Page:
The Science and Art of Natural Dyes

Humans are exceptionally visual organisms. We are rare among mammals to have retinas more specialized for distinguishing color than for light and dark, and the limited band of the electromagnetic spectrum called visible light yields us an ability to discern our surroundings through color, texture, and shadow.

Top: yarn dyed with avocado skins and pits.
Bottom: bare yarn, yarn dyed with toyon leaves, yarn dyed with fennel.

It is little surprise, then, that when given the opportunity, humans have modified their surroundings with color. Cave paintings with natural ochres and charcoals date back tens of thousands of years, and dyed textiles have been documented from the Neolithic era. These pigments are extracted from plant leaves, bark, roots, and fruits, and even some animals, lichens, and fungi. Sometimes the extraction process was as simple as steeping the material in hot water; other times, vinegar, natural alum, or even stale urine was used.

Pigments command a certain respect. It is a dense domain of knowledge to know which part of which organisms harvested at which time and processed in which manner produce which colors upon which fibers. This is the stuff of witches and wealthy elite.

Murex snail shell
Murex snail shell

The royal purple of the Phoenicians required the contribution of tens of thousands of Murex sea snails (Bolinus brandaris) for one small garment. Indigo was valued for thousands of years for its special ability to dye plant-based textiles (cotton, linen), but certainly became more famous with the advent of blue jeans in the 1800s. Pigments were coveted and traded, used to decorate and depict scenes of the Earth and the heavens, and colored textiles have a long history of uniting groups of humans (think of family crests and national flags) against outsiders.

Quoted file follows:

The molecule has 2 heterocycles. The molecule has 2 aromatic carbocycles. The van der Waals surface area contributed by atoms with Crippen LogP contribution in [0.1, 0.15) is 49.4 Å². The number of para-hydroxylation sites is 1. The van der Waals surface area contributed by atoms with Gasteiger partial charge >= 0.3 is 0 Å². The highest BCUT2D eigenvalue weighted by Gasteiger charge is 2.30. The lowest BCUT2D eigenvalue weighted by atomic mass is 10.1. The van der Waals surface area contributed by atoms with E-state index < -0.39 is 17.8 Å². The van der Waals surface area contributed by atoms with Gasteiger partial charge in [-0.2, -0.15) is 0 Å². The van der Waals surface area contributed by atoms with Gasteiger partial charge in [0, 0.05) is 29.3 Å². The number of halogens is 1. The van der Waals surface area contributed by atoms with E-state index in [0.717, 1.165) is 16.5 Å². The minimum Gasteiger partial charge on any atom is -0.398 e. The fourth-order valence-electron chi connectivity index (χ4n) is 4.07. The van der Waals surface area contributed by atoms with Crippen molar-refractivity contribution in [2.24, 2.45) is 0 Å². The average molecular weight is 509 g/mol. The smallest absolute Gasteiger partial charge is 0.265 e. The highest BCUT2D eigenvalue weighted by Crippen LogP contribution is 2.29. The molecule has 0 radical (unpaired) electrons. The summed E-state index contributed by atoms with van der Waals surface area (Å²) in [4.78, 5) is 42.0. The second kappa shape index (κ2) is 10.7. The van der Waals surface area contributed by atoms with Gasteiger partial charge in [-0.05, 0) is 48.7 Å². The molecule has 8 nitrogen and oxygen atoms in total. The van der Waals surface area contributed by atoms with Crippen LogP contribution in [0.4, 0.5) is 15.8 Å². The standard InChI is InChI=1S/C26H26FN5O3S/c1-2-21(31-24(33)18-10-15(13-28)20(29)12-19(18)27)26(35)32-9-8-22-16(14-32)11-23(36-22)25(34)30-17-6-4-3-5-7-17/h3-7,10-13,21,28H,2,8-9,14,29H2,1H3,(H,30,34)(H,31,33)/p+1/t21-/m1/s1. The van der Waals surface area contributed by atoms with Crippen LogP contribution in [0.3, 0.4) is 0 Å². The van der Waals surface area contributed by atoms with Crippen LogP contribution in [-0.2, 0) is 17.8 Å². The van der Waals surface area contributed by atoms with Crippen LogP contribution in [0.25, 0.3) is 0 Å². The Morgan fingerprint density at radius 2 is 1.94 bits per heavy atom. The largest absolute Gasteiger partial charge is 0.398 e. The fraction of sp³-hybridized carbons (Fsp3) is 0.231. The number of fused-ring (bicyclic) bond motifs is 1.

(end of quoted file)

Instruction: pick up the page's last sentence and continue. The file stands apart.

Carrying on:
But the trajectory of textiles took a different turn in 1856, when, in search for a malaria cure, 18-year-old William Henry Perkin famously created the first synthetic dye, mauve. Synthetic dyes quickly became the norm in the following decades—they were more reliable and offered a greater range of colors. Textile manufacturing boomed from the late 19th century onward, along with other industrial inventions. This changed our relationship to color, with commercial fashion now accessible not just to the elite.

Google doodle honoring William Henry Perkin
Google honored William Henry Perkin on his 180th birthday.

But the knowledge of natural pigments has not been lost. From grade-school crafts to professional knitters, mycological enthusiasts, gardeners, and beyond, there is a strong desire to make use of all the lively color the environment has to offer. Science and art collide to encourage experimentation, observation, and appreciation of the natural world. The colors produced have so much dimension to them, revealing different color elements in different lights, and seeming to glow from within.

Horsetail plant and pink yarn
Horsetail and its dye yield

Natural dyeing is a rabbit hole of discovery. So many plants, including a number of invasive species that could use some human intervention, harbor precious pigments in soft, rich tones.

For more information on natural dyes, refer to:

  • Harvesting Color, by Rebecca Burgess, shares specific insight into many dye plant species, including how and when to harvest and process each plant for an optimal dye experience, and focuses primarily on wool and protein fibers.
  • The Modern Natural Dyer, by Kristine Vejar, nicely showcases the range of colors achieved from different plant and animal substances on a variety of protein and plant textiles. It also features many sewing, knitting, and shibori projects.
  • Natural Color, by Sasha Duerr, features seasonal projects and dye instructions to take advantage of nature’s bounty.

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